Pondicherry Journal of Nursing
Volume 13 | Issue 1 | Year 2020

Esketamine Nasal Spray

Mohamed SJ Farhana1, Subbarayan Dhivagar2, Subramaniyan Prabavathy3

1–3Department of Mental Health Nursing, Kasturba Gandhi Nursing College, Puducherry, India

Corresponding Author: Mohamed SJ Farhana, Department of Mental Health Nursing, Kasturba Gandhi Nursing College, Puducherry, India, Phone: +91 7708524115, e-mail: jasminemscnsg26@gmail.com

How to cite this article Farhana MSJ, Dhivagar S, Prabavathy S. Esketamine Nasal Spray. Pon J Nurs 2020;13(1):13–15.

Source of support: Nil

Conflict of interest: None


Esketamine is the newer drug in psychiatry with high efficacy. Esketamine (s-enantiomer of ketamine) was approved by the FDA on March 5, 2019, to treat treatment-resistant depression. Esketamine is delivered through nasal spray. Nasal spray is the fast-acting drug. It can be used to treat treatment-resistant depression. Each device contains 28 mg. Esketamine increases dopamine activity in the brain. It is contraindicated for patient with aneurysmal vascular disease, arteriovenous malformation, intracerebral hemorrhage, children, pregnant mothers, and lactating mothers.

Keywords: Esketamine, Nasal spray, Treatment-resistant depression.


Esketamine is the s-enantiomer of ketamine. Nasal spray is a fast-acting drug. It can be used to treat the treatment-resistant depression. Esketamine was approved by the FDA on March 5, 2019, to treat depression. Unlike other oral antidepressants, which often take 4–6 weeks to show their effectiveness, Esketamine nasal spray is effective within hours. Due to rapid absorption, the drug will be administered through nasal spray.1



Induction Phase

Weeks 1–4

  • Nasal spray can be administered for the duration of twice per week.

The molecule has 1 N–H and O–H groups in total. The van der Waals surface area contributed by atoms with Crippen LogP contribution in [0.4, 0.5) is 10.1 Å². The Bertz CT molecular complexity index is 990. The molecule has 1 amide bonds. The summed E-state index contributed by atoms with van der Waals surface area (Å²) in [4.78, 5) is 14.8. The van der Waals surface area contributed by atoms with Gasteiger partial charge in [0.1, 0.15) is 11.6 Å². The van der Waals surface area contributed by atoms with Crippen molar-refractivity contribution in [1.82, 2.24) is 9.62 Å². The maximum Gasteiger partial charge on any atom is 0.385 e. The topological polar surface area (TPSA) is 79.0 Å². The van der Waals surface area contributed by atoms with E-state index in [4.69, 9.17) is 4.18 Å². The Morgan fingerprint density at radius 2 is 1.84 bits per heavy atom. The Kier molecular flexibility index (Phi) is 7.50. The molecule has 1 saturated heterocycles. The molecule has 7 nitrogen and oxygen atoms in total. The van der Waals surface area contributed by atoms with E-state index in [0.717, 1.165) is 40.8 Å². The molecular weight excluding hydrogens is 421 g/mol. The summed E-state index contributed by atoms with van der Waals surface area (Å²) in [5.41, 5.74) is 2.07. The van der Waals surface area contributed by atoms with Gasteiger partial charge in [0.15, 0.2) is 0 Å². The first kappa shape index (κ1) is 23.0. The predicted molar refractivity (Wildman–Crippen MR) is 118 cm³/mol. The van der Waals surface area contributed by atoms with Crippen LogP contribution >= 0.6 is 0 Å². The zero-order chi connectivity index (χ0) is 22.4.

• First day starting dose will be 56 mg and the subsequent doses: 56 mg or 84 mg.

Maintenance Phase

Weeks 5–8

  • Nasal spray should be administered once in a week (56 mg or 84 mg).

Week 9 and after

  • Administer the spray twice or once in a week; individualize dosing frequency to the least frequent dosing to maintain remission/response.
  • Fifty six mg or 84 mg.


Store the drug at the temperature of 20–25°C (68–77°F); and the excursion is permitted at the temperature of 15–30°C (59–86°F).2,3




Esketamine, the s-enantiomer of racemic ketamine, is a nonselective, noncompetitive N-methyl-d-aspartate (NMDA) receptor antagonist (NMDA is an ionotropic glutamate receptor). Research evidences has shown that esketamine increases the dopamine level in the brain. But exact mechanism is unknown.4,5

Fig. 1: Nasal spray device


Due to rapid absorption, this drug can be administered through nasal spray. The mean absolute bioavailability is approximately 48% after administration of esketamine nasal spray. The peak plasma concentration will be achieved within 20–40 minutes. It is excreted in urine: <1% and in feces: ≤2% metabolites (Fig. 1).6


The mean terminal half-life is 7–12 hours.


Common Side Effects

  • Disassociation
  • Dizziness
  • Nausea
  • Sedation
  • Vertigo
  • Decreased feeling
  • Palpitation
  • Hypertension

Severe Side Effects

  • Drowsiness
  • Changes in mood or behavior